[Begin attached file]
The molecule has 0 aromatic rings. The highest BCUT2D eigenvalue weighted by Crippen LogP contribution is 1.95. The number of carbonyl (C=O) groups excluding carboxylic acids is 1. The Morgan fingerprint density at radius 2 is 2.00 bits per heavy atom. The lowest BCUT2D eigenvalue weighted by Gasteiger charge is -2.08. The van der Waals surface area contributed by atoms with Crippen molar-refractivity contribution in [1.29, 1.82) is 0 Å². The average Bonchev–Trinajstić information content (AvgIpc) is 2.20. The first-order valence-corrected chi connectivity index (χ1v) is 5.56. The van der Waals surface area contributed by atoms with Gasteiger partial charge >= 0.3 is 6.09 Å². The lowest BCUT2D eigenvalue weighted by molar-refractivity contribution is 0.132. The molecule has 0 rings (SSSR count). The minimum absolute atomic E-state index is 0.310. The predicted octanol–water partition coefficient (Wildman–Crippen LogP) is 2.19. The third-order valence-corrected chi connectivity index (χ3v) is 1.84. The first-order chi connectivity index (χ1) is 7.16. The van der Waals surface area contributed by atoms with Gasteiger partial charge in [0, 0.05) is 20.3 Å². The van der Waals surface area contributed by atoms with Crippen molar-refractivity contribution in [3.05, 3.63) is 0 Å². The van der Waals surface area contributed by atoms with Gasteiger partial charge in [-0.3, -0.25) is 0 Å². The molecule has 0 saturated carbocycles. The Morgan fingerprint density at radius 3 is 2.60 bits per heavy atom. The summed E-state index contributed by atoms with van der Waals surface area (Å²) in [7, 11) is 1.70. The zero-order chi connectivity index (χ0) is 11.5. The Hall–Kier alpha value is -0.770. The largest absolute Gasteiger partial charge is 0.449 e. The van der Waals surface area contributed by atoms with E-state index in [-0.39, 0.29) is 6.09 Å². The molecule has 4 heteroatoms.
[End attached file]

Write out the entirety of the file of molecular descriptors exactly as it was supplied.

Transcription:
The molecule has 0 aromatic rings. The highest BCUT2D eigenvalue weighted by Crippen LogP contribution is 1.95. The number of carbonyl (C=O) groups excluding carboxylic acids is 1. The Morgan fingerprint density at radius 2 is 2.00 bits per heavy atom. The lowest BCUT2D eigenvalue weighted by Gasteiger charge is -2.08. The van der Waals surface area contributed by atoms with Crippen molar-refractivity contribution in [1.29, 1.82) is 0 Å². The average Bonchev–Trinajstić information content (AvgIpc) is 2.20. The first-order valence-corrected chi connectivity index (χ1v) is 5.56. The van der Waals surface area contributed by atoms with Gasteiger partial charge >= 0.3 is 6.09 Å². The lowest BCUT2D eigenvalue weighted by molar-refractivity contribution is 0.132. The molecule has 0 rings (SSSR count). The minimum absolute atomic E-state index is 0.310. The predicted octanol–water partition coefficient (Wildman–Crippen LogP) is 2.19. The third-order valence-corrected chi connectivity index (χ3v) is 1.84. The first-order chi connectivity index (χ1) is 7.16. The van der Waals surface area contributed by atoms with Gasteiger partial charge in [0, 0.05) is 20.3 Å². The van der Waals surface area contributed by atoms with Crippen molar-refractivity contribution in [3.05, 3.63) is 0 Å². The van der Waals surface area contributed by atoms with Gasteiger partial charge in [-0.3, -0.25) is 0 Å². The molecule has 0 saturated carbocycles. The Morgan fingerprint density at radius 3 is 2.60 bits per heavy atom. The summed E-state index contributed by atoms with van der Waals surface area (Å²) in [7, 11) is 1.70. The zero-order chi connectivity index (χ0) is 11.5. The Hall–Kier alpha value is -0.770. The largest absolute Gasteiger partial charge is 0.449 e. The van der Waals surface area contributed by atoms with E-state index in [-0.39, 0.29) is 6.09 Å². The molecule has 4 heteroatoms.